Managers to Make Big Decision on Bunker
I read that word more than once in regards to the science behind Friday’s meeting of the ASMFC Menhaden Management Board in Baltimore, Maryland, where managers will be voting on a number of possible regulations on Atlantic menhaden (aka bunker, or pogies). These proposed regulations will force managers to choose a path between allowing an industrial reduction fleet (so named because they grind and boil menhaden into fertilizer, pet food and fish oil) to continue to overfish the species, and enacting strict regulations that would cut catches by up to 50%.
There will always be uncertainty when it comes to counting fish, but the status of menhaden is clearer than ever before. According to the most recent stock assessment, menhaden abundance is at historic low levels, and overfishing is occurring. Scientific uncertainty should not be used as an excuse to continue mismanaging the menhaden fishery. It’s time to begin rebuilding the fish at the base of our Atlantic coastal ecosystem.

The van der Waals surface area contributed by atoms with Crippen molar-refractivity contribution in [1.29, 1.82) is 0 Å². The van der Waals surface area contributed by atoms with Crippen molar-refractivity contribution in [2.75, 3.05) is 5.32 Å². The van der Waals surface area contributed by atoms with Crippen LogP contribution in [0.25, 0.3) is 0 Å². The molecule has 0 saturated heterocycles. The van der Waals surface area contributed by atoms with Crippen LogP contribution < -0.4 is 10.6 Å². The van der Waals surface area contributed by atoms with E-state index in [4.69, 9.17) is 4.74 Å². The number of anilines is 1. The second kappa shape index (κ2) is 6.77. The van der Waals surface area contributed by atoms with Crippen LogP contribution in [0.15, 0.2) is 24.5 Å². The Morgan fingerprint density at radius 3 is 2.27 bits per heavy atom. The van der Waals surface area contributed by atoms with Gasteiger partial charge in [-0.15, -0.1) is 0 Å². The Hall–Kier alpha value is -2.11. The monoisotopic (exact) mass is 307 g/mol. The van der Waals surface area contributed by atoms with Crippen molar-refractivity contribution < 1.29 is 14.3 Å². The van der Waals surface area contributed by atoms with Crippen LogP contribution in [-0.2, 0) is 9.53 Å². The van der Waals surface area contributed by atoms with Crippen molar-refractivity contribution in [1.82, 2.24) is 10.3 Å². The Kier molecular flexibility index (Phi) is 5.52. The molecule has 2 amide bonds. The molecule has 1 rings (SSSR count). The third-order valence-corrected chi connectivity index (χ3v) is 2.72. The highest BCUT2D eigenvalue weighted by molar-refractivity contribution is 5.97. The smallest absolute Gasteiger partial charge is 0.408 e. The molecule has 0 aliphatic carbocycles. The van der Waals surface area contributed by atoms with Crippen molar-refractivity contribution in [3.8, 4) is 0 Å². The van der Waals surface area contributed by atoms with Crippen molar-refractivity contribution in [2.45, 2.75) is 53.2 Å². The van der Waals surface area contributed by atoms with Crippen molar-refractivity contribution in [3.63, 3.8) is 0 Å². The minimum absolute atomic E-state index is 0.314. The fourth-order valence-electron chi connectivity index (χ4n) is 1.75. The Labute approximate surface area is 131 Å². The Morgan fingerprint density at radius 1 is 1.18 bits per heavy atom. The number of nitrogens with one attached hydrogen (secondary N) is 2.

There was nothing uncertain about the volume of public comment on this issue–more than 128,000 people flooded the commission’s inboxes with postcards and emails last month, a new record for public comment. Over 100,000 supported the strictest possible catch reductions.
There is also nothing uncertain about the breadth of the coalition that is supporting better menhaden management. The entire spectrum of recreational fishermen, along with environmentalists, bird watchers, whale watchers, and a coalition of scientists have aligned on the same side of this issue, forming a large majority seeking strong action to start rebuilding the stock.
Ask any saltwater angler in the Northeast who has been fishing for more than 25 years, and they will certainly tell you that the number of pogies or bunker in their home waters is nowhere near what it was in the past. They’ll also tell you how important these fish, both in juvenile “peanut bunker” size and full-grown adult size, are to feeding sport fish like striped bass, bluefish and bluefin tuna.
Beyond their importance in creating better fishing, menhaden play an essential role as a critical link in our coastal ecosystem, one that has earned them the title “the most important fish in the sea.” It’s tough to say how negative the effect on the entire Atlantic ecosystem will be if we don’t act to rebuild menhaden. And that uncertainty, more than any other, is reason to hope that managers do the right thing.
For an excellent overview of the menhaden issue, check out “The Oiliest Catch” by Richard Conniff.